I recently read this article in Fast Company titled: “Working Out Doesn’t Just Make You Stronger, It Makes You Smarter.” There are great infographics involved that help to tell the story. The article really made me think. I am not that old, but I do remember what it was like to grow up without a television. I am not going to go on and on about how I had to walk 5 miles to school (I did not have to), but I will tell you that times have changed and I do not think it is a good thing. We used to be outside, get dirty, play in creeks, ride our bikes, the list goes on. We did not sit in front of the television for hours during the sunlight portion of the day. We used our bodies, worked our muscles, got scraps and burns and war wounds. We were ACTIVE!
These days between televisions, video games (um Angry Birds can suck you in for hours), and not to mention iPads kids have so many excuses for not going outside. Their brains are highly wired for the mechanical. Yes, they learn lots of great problem solving skills, competition, and how to find their way around a computer, game, and app. What I worry is that they have lost their creativity. Whatever happened to getting lost in the woods and playing tag? Does that bore the minds of today’s youth? It sort of scares me. The statistics in this quote from the article are shocking:
“Children–who should be buzzing about with so much energy that we have to ask them not to exercise–aren’t moving around that much anymore. (Ironically, part of the problem is the diminished role of phys ed in many public schools.) Only one in four children get 30 minutes of daily exercise, and by the time they’re teenagers, only 12% are getting their daily recommended amount of physical activity.”
Only 12% of children get the daily recommended amount of physical activity. Only 12%. What are we going to do to change this? As mentioned in the above article, exercise stimulates brain cell growth. I like that. It is a quick reminder that we need to move to think better. I believe it. I feel more clear and less sluggish when I have worked out, when I have moved. I am sharper, clearer, and ready to tackle the issues in my thought.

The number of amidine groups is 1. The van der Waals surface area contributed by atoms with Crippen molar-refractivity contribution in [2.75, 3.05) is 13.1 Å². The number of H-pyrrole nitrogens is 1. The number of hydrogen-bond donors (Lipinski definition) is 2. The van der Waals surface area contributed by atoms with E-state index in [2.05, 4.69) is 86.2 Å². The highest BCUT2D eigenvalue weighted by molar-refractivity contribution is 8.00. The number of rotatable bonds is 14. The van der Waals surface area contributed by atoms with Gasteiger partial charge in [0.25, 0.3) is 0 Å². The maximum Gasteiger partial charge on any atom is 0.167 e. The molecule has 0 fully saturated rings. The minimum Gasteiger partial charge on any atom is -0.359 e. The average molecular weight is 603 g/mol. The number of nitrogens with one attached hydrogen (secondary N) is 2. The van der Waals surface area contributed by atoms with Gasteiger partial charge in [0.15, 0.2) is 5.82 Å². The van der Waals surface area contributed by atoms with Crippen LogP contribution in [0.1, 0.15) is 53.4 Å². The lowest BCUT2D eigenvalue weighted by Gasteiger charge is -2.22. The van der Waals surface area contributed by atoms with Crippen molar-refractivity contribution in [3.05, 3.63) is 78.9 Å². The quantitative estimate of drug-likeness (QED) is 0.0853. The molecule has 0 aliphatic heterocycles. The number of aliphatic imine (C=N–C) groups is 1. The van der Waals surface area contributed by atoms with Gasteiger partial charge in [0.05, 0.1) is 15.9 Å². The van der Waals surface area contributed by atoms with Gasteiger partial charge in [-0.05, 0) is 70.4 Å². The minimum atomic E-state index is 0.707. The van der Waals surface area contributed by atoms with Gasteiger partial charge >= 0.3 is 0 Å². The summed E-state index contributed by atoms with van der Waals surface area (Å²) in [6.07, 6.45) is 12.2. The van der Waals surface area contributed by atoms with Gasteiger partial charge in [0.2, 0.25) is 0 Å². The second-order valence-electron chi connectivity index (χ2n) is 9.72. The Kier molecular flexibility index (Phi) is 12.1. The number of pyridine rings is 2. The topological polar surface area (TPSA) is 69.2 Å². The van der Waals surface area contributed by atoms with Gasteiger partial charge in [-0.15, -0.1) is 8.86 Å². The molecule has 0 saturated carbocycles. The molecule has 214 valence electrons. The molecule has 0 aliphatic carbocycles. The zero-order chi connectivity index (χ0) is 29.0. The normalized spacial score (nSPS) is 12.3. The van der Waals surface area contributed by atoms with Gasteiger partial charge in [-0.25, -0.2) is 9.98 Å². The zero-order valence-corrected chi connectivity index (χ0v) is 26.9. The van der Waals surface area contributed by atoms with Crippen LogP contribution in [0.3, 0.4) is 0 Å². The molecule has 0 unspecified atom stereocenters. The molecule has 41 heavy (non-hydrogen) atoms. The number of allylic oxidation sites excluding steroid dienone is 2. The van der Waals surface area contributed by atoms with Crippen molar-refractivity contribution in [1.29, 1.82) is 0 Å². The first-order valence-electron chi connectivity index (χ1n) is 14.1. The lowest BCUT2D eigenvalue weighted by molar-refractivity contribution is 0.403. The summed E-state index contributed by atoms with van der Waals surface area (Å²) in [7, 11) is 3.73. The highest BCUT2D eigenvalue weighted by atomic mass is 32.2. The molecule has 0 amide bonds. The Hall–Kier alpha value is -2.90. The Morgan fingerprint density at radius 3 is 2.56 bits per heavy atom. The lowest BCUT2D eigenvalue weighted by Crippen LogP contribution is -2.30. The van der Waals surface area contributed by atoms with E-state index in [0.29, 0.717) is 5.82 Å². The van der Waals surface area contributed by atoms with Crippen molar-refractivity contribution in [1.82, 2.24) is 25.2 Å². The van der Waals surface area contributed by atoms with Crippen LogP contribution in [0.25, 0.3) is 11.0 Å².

Parting words from the article today: “Fitter Body, Fitter Mind.”
Completely agree. One of my favourite things about reading people’s blogs is reading stories of families who engage in athletic activities, together. Kids running 1k races, and the parent’s running the 5,10, or half marathon. What a great way to introduce activity to kids, and a great learning experience for the mind and the body. On another note, several times I have gone out for my daily run, and have had a few kids start running with me. Last week it occurred. It was so cute, as a boy (around 7yrs) started running beside me. Before I knew it, I checked behind me, and granny was way out in the distance. I stopped as this little tyke was raring to go. We waited for gran to catch up before parting ways. Kids have so much energy, we just need to guide them into using it in positive ways.
Oh, how I agree. I only wish my parents had exposed me to early on (as well as encouraged me too).
I sure hope so, because that would mean I would be at Albert Einstein intelligence levels soon lol:)